Pint Glass

A pint glass is a drinking vessel made to hold either a British ("imperial") pint of 20 imperial fluid ounces (568 mL) or an American pint of 16 US fluid ounces (473 mL). These glasses are used predominantly to serve beer.

Read more about Pint Glass:  Current Shapes, Older Styles, United Kingdom Law, Other Countries, Nucleated Pint Glasses, Pint Glass Collecting

Other articles related to "pint, pint glass, glass":

Beer In England - Serving Beer - Glassware - Current Beer Glasses
... Beer is now generally sold in pint and half-pint glasses (Half-pint glasses are generally smaller versions of pint glasses.) ... The common shapes of pint glass are Conical glasses are shaped, as the name suggests, as an inverted truncated cone around 6 inches (15 cm) tall and ... The nonic, a variation on the conical design, where the glass bulges out a couple of inches from the top this is partly for improved grip, partly to prevent the glasses from sticking together when stacked, and ...
Backdraft (drink) - Backdraft Physics
... Thus when the flaming alcohol in a backdraft is covered with a pint glass over a saucer, the dense, cold air is replaced with less dense, warm air with a lot of alcohol vapour held in it ... fire is restricted, the remaining oxygen is used up and the fire in the pint glass goes out, removing the heat source ... The alcohol-laden warm air now in the glass cools and begins to create a pressure difference ...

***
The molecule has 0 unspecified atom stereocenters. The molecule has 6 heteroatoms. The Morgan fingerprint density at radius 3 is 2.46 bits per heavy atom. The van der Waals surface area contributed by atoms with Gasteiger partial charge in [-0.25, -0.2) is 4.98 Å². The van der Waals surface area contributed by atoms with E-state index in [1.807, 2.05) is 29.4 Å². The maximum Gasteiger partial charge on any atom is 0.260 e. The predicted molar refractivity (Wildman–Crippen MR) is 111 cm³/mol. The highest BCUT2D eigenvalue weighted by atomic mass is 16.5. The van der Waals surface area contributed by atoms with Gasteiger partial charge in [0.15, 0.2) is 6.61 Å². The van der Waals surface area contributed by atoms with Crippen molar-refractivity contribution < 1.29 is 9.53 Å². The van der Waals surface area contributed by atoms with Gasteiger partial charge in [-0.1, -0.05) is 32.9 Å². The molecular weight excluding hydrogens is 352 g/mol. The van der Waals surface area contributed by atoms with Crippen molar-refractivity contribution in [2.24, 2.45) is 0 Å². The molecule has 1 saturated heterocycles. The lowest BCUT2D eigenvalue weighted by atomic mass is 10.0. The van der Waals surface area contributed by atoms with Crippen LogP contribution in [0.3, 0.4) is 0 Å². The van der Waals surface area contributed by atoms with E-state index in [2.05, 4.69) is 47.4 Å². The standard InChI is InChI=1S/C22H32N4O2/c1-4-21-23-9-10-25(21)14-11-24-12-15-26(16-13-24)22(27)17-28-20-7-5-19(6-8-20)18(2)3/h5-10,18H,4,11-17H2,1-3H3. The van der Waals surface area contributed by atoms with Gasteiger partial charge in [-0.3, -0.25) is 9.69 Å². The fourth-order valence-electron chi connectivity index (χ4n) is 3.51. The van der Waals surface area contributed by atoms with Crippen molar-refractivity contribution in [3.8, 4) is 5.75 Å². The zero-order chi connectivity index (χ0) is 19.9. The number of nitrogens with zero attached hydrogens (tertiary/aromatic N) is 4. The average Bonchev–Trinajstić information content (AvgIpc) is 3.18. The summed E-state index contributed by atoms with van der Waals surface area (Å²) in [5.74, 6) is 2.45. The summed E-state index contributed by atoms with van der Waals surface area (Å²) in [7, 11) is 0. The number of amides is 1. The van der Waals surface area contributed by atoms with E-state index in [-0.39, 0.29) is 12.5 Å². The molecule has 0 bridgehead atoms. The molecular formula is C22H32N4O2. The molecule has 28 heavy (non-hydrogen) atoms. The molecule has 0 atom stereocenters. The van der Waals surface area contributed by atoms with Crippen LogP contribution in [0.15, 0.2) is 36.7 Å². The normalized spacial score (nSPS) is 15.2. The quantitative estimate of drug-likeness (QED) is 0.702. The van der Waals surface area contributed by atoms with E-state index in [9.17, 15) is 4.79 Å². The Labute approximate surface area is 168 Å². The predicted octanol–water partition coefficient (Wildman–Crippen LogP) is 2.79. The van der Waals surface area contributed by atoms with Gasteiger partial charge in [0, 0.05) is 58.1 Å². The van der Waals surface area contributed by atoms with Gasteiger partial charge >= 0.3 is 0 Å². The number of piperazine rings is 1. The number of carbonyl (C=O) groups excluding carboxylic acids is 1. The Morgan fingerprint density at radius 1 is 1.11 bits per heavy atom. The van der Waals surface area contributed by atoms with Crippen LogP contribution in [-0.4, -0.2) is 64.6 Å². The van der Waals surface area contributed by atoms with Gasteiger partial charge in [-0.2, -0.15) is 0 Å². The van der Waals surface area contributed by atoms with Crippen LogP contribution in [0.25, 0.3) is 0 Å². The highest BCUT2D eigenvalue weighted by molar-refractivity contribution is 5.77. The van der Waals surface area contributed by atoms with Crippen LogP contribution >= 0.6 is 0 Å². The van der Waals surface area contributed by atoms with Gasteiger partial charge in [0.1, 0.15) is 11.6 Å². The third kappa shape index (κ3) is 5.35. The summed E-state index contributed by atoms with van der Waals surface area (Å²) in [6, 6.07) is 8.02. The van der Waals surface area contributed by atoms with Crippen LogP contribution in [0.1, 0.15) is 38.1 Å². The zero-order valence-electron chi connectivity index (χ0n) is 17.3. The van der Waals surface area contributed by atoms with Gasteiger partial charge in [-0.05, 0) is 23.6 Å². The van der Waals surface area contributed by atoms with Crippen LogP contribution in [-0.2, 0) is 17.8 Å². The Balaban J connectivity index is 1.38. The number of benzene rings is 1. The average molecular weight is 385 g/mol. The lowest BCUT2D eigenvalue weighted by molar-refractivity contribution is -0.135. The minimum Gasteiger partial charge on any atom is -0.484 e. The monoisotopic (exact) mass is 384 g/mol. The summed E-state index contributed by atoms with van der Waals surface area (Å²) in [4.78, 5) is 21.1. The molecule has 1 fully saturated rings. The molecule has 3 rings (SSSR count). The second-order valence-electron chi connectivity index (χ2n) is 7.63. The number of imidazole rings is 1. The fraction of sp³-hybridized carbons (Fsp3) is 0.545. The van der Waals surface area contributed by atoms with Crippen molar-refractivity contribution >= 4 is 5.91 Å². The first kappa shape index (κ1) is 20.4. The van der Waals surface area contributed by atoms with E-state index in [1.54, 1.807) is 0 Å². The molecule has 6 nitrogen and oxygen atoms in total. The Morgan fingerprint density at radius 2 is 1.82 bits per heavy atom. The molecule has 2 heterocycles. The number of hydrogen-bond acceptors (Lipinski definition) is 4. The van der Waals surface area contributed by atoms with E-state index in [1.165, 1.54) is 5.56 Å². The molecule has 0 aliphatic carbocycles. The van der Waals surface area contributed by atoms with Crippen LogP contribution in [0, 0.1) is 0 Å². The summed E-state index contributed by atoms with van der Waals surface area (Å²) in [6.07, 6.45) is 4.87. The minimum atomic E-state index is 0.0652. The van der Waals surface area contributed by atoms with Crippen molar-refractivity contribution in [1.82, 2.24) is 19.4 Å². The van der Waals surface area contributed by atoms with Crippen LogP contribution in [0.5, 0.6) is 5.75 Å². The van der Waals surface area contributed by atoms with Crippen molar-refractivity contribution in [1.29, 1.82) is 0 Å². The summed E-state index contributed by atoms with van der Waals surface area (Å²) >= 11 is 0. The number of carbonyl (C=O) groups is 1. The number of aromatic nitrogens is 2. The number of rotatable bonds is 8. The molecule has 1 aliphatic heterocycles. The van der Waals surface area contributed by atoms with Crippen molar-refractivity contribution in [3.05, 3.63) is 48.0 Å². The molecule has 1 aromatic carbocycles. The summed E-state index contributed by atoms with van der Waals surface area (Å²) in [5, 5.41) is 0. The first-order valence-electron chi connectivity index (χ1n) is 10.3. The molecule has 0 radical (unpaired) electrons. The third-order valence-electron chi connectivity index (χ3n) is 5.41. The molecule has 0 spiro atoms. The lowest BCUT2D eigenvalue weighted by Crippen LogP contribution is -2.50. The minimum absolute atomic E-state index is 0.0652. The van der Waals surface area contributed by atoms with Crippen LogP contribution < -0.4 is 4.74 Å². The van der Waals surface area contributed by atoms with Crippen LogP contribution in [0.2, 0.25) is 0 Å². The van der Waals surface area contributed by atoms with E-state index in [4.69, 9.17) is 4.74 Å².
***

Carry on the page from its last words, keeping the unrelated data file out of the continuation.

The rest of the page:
Pint Glass Collecting
... Pint glass collecting is an increasingly popular way for individuals to commemorate their visits to popular tourist destinations, most notably to ... These destinations often sell pint glasses adorned with their logos, which are either silkscreened or engraved on the side of the glass ...

Famous quotes containing the words glass and/or pint:

    Here in the centre stands the glass. Light
    Is the lion that comes down to drink. There
    And in that state, the glass is a pool.
    Ruddy are his eyes and ruddy are his claws
    When light comes down to wet his frothy jaws
    Wallace Stevens (1879–1955)

    The child who has been taught to make an accurate elevation, plan, and section of a pint pot has had an admirable training in accuracy of eye and hand.
    Thomas Henry Huxley (1825–95)